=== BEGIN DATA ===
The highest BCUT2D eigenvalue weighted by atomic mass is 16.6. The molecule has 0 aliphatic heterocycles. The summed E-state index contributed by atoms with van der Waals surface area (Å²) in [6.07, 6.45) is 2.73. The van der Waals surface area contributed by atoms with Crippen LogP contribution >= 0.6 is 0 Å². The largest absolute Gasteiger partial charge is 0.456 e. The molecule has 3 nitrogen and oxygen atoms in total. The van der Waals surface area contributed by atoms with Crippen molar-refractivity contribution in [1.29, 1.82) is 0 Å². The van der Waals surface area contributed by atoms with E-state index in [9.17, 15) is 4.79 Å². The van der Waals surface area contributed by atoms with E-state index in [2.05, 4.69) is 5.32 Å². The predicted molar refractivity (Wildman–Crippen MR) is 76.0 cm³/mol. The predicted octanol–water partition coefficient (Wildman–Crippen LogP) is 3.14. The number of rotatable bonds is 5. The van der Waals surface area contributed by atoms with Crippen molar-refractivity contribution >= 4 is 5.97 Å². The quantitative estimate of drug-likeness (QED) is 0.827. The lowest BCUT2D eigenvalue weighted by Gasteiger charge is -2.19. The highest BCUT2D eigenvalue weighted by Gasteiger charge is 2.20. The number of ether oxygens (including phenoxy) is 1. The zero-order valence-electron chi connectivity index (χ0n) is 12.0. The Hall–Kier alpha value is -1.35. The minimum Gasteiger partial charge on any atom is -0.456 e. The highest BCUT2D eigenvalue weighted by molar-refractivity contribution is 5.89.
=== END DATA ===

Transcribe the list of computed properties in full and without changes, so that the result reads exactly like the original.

The highest BCUT2D eigenvalue weighted by atomic mass is 16.6. The molecule has 0 aliphatic heterocycles. The summed E-state index contributed by atoms with van der Waals surface area (Å²) in [6.07, 6.45) is 2.73. The van der Waals surface area contributed by atoms with Crippen LogP contribution >= 0.6 is 0 Å². The largest absolute Gasteiger partial charge is 0.456 e. The molecule has 3 nitrogen and oxygen atoms in total. The van der Waals surface area contributed by atoms with Crippen molar-refractivity contribution in [1.29, 1.82) is 0 Å². The van der Waals surface area contributed by atoms with E-state index in [9.17, 15) is 4.79 Å². The van der Waals surface area contributed by atoms with E-state index in [2.05, 4.69) is 5.32 Å². The predicted molar refractivity (Wildman–Crippen MR) is 76.0 cm³/mol. The predicted octanol–water partition coefficient (Wildman–Crippen LogP) is 3.14. The number of rotatable bonds is 5. The van der Waals surface area contributed by atoms with Crippen molar-refractivity contribution >= 4 is 5.97 Å². The quantitative estimate of drug-likeness (QED) is 0.827. The lowest BCUT2D eigenvalue weighted by Gasteiger charge is -2.19. The highest BCUT2D eigenvalue weighted by Gasteiger charge is 2.20. The number of ether oxygens (including phenoxy) is 1. The zero-order valence-electron chi connectivity index (χ0n) is 12.0. The Hall–Kier alpha value is -1.35. The minimum Gasteiger partial charge on any atom is -0.456 e. The highest BCUT2D eigenvalue weighted by molar-refractivity contribution is 5.89.